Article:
The UN Security Council on Thursday adopted a resolution to authorize a no-fly zone over Libya and called for "all necessary measures," excluding troops on the ground, to protect civilians and the areas they inhabit from armed attacks in the North African country.
The following are some key facts about no-fly zones.
A no-fly zone is a territory over which aircraft, especially military aircraft, are prohibited to fly without authorization.
One form of no-fly zones is authorized, under special conditions, by a sovereign state to prohibit aircraft from flying in specific parts of its airspace during a specified spell of time.
Another form of no-fly zone is set by one or a number of states or international organizations in certain airspace over territories where conflicts break out, to ban the flight of aircraft that belong to conflicting parties. This type of no-fly zone is legal only with the authorization by related international organizations.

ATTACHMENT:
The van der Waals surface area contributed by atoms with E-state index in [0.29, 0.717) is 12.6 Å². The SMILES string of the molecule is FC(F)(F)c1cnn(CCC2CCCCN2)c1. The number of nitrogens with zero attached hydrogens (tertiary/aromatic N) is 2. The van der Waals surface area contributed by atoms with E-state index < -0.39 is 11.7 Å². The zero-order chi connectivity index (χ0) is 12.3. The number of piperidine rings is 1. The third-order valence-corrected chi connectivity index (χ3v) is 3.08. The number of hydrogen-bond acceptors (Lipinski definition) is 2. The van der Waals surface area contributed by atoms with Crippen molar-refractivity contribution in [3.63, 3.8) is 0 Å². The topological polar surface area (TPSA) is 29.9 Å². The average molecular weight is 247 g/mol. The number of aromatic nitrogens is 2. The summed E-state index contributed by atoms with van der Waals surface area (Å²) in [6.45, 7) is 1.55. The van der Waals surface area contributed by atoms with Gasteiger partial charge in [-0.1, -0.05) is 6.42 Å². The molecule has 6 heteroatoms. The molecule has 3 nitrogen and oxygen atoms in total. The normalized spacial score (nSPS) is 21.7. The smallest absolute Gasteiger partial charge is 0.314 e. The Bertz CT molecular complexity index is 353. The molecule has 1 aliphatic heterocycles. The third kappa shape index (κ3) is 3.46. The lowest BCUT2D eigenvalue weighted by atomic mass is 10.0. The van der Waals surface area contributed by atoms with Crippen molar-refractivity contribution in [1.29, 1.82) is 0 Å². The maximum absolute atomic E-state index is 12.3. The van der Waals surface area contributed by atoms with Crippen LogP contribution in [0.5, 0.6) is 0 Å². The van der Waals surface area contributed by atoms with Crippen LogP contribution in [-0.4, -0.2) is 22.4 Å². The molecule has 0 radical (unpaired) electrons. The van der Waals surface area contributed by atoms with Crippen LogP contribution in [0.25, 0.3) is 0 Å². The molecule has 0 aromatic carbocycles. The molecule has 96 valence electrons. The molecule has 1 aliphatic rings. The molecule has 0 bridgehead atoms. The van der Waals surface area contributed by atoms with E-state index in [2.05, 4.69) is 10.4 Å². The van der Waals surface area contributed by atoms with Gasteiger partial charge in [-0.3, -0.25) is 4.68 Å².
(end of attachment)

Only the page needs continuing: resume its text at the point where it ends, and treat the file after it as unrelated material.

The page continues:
On March 31, 1993, the UN Security Council passed a resolution, authorizing its member states or regional organizations to adopt all necessary means, military included, to enforce the no-fly zone over Bosnia.
In addition, the West also established successively two no-fly zones over Iraq following the Gulf War in 1991.